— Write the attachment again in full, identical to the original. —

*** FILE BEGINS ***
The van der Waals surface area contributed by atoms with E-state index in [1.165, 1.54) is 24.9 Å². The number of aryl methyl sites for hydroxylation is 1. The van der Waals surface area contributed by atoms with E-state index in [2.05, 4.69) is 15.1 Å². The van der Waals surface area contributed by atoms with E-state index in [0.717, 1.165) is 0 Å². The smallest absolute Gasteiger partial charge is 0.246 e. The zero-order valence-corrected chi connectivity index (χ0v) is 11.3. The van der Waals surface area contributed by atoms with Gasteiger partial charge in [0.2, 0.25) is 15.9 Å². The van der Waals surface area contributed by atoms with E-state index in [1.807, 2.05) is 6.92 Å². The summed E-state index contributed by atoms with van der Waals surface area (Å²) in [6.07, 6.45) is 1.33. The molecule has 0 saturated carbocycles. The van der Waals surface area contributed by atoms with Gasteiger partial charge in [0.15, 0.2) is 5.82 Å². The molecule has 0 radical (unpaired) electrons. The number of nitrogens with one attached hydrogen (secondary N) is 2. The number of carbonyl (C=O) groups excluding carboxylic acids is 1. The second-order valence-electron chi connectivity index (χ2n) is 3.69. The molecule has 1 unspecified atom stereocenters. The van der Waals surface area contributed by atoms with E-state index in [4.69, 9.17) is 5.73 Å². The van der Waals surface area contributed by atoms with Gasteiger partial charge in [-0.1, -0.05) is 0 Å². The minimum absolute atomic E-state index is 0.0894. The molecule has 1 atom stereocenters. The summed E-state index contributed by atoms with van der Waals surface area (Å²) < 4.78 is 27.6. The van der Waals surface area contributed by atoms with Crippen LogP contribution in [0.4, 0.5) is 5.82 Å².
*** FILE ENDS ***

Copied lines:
The van der Waals surface area contributed by atoms with E-state index in [1.165, 1.54) is 24.9 Å². The number of aryl methyl sites for hydroxylation is 1. The van der Waals surface area contributed by atoms with E-state index in [2.05, 4.69) is 15.1 Å². The van der Waals surface area contributed by atoms with E-state index in [0.717, 1.165) is 0 Å². The smallest absolute Gasteiger partial charge is 0.246 e. The zero-order valence-corrected chi connectivity index (χ0v) is 11.3. The van der Waals surface area contributed by atoms with Gasteiger partial charge in [0.2, 0.25) is 15.9 Å². The van der Waals surface area contributed by atoms with E-state index in [1.807, 2.05) is 6.92 Å². The summed E-state index contributed by atoms with van der Waals surface area (Å²) in [6.07, 6.45) is 1.33. The molecule has 0 saturated carbocycles. The van der Waals surface area contributed by atoms with Gasteiger partial charge in [0.15, 0.2) is 5.82 Å². The molecule has 0 radical (unpaired) electrons. The number of nitrogens with one attached hydrogen (secondary N) is 2. The number of carbonyl (C=O) groups excluding carboxylic acids is 1. The second-order valence-electron chi connectivity index (χ2n) is 3.69. The molecule has 1 unspecified atom stereocenters. The van der Waals surface area contributed by atoms with E-state index in [4.69, 9.17) is 5.73 Å². The van der Waals surface area contributed by atoms with Gasteiger partial charge in [-0.1, -0.05) is 0 Å². The minimum absolute atomic E-state index is 0.0894. The molecule has 1 atom stereocenters. The summed E-state index contributed by atoms with van der Waals surface area (Å²) < 4.78 is 27.6. The van der Waals surface area contributed by atoms with Crippen LogP contribution in [0.4, 0.5) is 5.82 Å².